More on that later.  The talks will be divulged eventually at media outlets.  I don’t want to step on their toes.

There were quite a number of people I’ve know for years and many readers who wanted to greet me, which is always a pleasure. By happenstance I wound up in the front role with Robert Royal and my great old friend Card. Arinze. “JOHN!” he exclaimed. Card. Gerhard Müller came to hear the talks as well, but did not himself speak.

Bp. Schneider came straight over when he spotted me.  We were at the Augustinianum together way back in the day.

My vantage point for his talk.

With a friend.

I had a bite to eat with a friend after the event.  It was merely fuel, so I won’t bother with an account.   However, it confirms me in my desire not to return to the cliche and ever nearly mediocre Roberto al Borgo until it is under the management of serious people… or archangels, perhaps.  And Card. O’Malley was there.  It was always a hangout of for curial types, and clerical visitors, etc.  I guess it still is. Still, they have old fashioned gear, which is nice to see.  These are hard to find now.

Thus ended the day.

COLD REPORT: I have, I think, beaten the cold.  There is a lingering cough as I extract from within what the cold has left behind.

Today, errands.  I must check on new cassock and suit.  Pick up a package at a different drop point and meet friends (Swiss Guard) in the evening.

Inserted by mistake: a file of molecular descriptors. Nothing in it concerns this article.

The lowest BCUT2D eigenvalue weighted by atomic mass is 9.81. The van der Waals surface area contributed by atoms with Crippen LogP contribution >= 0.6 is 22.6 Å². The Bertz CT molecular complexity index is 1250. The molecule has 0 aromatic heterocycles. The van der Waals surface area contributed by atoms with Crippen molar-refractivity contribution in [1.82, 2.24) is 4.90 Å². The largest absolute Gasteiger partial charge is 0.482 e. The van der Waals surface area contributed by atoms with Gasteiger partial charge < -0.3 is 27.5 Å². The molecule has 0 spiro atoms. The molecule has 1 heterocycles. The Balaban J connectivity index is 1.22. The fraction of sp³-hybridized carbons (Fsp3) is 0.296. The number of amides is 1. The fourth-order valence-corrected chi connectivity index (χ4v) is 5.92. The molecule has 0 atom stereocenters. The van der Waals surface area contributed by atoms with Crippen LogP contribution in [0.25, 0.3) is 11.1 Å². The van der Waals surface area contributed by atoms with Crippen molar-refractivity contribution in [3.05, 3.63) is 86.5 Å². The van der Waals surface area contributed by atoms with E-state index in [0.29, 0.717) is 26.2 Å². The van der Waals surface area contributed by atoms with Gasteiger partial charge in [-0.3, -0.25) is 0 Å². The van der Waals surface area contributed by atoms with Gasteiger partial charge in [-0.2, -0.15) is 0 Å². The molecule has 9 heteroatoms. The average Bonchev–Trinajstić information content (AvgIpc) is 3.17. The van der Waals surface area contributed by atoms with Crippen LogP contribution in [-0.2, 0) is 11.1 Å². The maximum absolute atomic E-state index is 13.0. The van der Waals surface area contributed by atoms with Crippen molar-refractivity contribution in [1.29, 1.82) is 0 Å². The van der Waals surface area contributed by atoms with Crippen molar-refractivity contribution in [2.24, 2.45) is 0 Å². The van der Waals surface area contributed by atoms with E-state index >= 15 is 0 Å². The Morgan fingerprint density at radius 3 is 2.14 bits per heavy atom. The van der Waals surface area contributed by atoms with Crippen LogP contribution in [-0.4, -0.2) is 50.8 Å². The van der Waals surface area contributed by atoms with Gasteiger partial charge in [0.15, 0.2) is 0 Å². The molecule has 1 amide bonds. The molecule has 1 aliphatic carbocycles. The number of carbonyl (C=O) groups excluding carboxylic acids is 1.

About Fr. John Zuhlsdorf

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  1. APX says:

    Electric candles are sooo tacky.

  2. Sue in soCal says:

    Beautiful churches. Sad to see some do not appreciate the beauty of the churches or the beauty of reverent liturgy.
    Beautiful people. What a blessing to be at such a meeting with some of the true shepherds!
    Thank you for sharing this.

  3. Dad of Six says:

    Looking forward to the 2019 Call to Holiness Conference and Pontifical Mass (October 26th and 27th) with Cardinal Burke. Only eleven more days!

  4. Suburbanbanshee says:

    Glad you are feeling better. Being sick while traveling stinks. OTOH, as long as you are not exhausted by it, all that walking and breathing and real incense has to help! The carved houseling cloth was amazing! Thanks for the pictures!

    I have been looking into the lives of Popes Gregory III and IV, in regard to their institution of All Saints on November 1, and hence of Halloween. Not anything Celtic, of course! It’s all about synod of 731, as well as fighting iconoclasm, saint denigration, and cozying up to Islam. Respect the pumpkins!

    Also found a good old book on “The History of the Papal States” by John Miley, that includes a “medieval Rome walkthrough” by way of pilgrim travel accounts. Two volumes, 1850. It is on Google Books and

  5. Spinmamma says:

    Another post filled with beauty (thank you so much for the close up photos of the details) , history, tradition and faithfulness. How jarring to see the juxtaposition of the “offerings” laid before the altar. It brings to mind the story of Cain and Abel. It must give all of you faithful ones great comfort and encouragement to be with one another in person.

  6. Spade says:

    My dad worked with a visiting Italian guy for a bit and he was shocked that Americans sent cash and checks through the US postal service.

  7. Gab says:

    The detail, the intricacies, the craftsmanship in the Spada chapel – just breathtaking. What a beautiful monument to God. It always amazes me how a sculptor can make stone and marble look like fabric! Beautiful photos and am so glad your health is improving, Father.